Which sport has the highest incidence of back injuries? If you answered football, hockey or basketball you guessed wrong. Spinal pathology occurs among male and female gymnasts, from children at the earliest competitive level to experienced adolescent and young adult gymnasts at the highest competitive level. Each year more than 80,000 gymnasts at all levels require medical attention. A great number of these injuries are to the back including sprains, strains, and spinal trauma such as herniated discs and fractures. In addition, gymnasts commonly experience injuries to the upper extremities (wrist, hand, elbow, clavicle, etc.) and lower extremities (knees, ankles, hips, tailbone, etc.).
The term gymnastics encompasses seven competitive categories: men’s artistic, women’s artistic, rhythmic, acrobatic, group, trampoline and tumbling. The incidence of injury is highest in the men’s and women’s artistic categories. Both of these groups use various apparatus as part of their competitive routines. The women compete on the balance beam, uneven bars, vault and floor exercise. The men’s competition includes the horizontal (high) bar, parallel bars, still rings, vault, pommel horse, and floor exercise. The etiology of gymnastic spinal injury can include: exaggerated bending, arching and twisting of the spine; the jolt of tumbling routines in the floor exercise; rigorous, repetitive apparatus training; and, falls from the apparatus. In addition, it should be noted that the uneven bars, parallel bars, horizontal bar and rings place an exaggerated traction force on the gymnast.
The two predominant types of spinal injury are strains of the spinal muscles and spondylolysis. Also occurring to a lesser extent is spondylolisthesis. Both spondylolysis and spondylolisthesis are usually manifested at the 5th lumbar vertebra (L5), and to a lesser extent at the 4th lumbar vertebra (L4). Spondylolysis is a medical term for a lateral fracture of is a thin segment of vertebral bone (the pars interarticularis). Spondylolisthesis is the term used to describe the forward slippage of all or part of one vertebra onto an adjacent vertebra. The slippage is thought to be the result of the gymnast’s performance of repetitive hyperextension movement, such as an apparatus dismount. Spondylolysis and spondylolisthesis can occur at the same time, however, spondylolysis is not necessarily a precursor of spondylolisthesis. Another back injury gymnasts experience is Scheuermann’s disease (adolescent kyphosis) which involves two vertebra segments being forced into aberrant wedge-like shape. This causes a distended outward curve of the upper back.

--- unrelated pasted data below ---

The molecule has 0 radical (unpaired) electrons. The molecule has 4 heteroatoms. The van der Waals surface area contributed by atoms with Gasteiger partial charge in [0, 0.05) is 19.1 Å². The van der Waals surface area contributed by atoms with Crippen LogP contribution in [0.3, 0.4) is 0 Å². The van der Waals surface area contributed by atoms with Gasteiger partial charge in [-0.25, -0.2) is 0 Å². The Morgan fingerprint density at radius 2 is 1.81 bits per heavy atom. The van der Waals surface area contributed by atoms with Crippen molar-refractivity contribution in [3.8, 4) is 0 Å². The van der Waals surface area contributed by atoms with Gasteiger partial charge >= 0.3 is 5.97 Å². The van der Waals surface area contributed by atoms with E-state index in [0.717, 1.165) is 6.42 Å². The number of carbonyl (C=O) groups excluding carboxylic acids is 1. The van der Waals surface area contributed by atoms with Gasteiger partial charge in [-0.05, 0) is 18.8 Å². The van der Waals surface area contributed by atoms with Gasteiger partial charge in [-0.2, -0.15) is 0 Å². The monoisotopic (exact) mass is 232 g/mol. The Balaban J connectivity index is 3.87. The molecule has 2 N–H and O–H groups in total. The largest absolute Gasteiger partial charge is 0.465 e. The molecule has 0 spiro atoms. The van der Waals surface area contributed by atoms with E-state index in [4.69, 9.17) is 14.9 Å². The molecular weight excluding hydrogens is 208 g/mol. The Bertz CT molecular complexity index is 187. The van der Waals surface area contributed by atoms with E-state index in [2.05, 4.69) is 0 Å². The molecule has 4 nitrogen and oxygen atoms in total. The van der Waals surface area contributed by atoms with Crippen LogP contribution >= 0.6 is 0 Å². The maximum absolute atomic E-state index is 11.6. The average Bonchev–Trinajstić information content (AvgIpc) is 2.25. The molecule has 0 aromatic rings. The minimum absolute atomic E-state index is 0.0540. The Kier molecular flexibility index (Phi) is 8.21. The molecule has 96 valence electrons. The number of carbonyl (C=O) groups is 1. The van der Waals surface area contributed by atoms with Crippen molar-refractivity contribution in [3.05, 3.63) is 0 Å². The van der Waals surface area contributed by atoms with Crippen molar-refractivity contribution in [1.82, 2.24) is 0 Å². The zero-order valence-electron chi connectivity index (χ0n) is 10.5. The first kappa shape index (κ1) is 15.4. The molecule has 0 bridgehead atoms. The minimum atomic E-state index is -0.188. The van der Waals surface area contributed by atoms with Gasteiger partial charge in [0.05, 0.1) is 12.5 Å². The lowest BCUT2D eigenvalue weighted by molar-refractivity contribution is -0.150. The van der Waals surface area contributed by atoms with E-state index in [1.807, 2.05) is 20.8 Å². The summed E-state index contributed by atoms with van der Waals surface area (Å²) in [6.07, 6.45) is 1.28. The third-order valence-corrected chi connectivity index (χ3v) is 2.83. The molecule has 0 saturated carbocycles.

The long term result of the various insults to the bones and muscles of a gymnast’s spine is pain running down the leg, limited mobility and chronic low back pain. “Herniated discs and disc degeneration also occur but to surprisingly lesser extent.” This is thought to be due to the gymnast’s intense conditioning, muscle strength and flexibility. Fortunately muscle sprain and ligament strain can be treated with rest and physical therapy. When pain persists, it is recommended that the gymnast be evaluated by a neurosurgeon or an orthopaedic surgeon. It is also fortunate that catastrophic injury to the athlete is a relatively rare occurrence.”
The prevention of injury is of paramount importance. Parents and coaches should insist that all safety precautions are taken, especially in non-competitive situations (practice) where the bulk of injuries occur. This includes ensuring that spotters are in attendance, the apparatus is in good working order, the athlete uses the appropriate safety gear (hand grips, braces, pads, etc.), and there is a de-emphasis on “working through the pain.”
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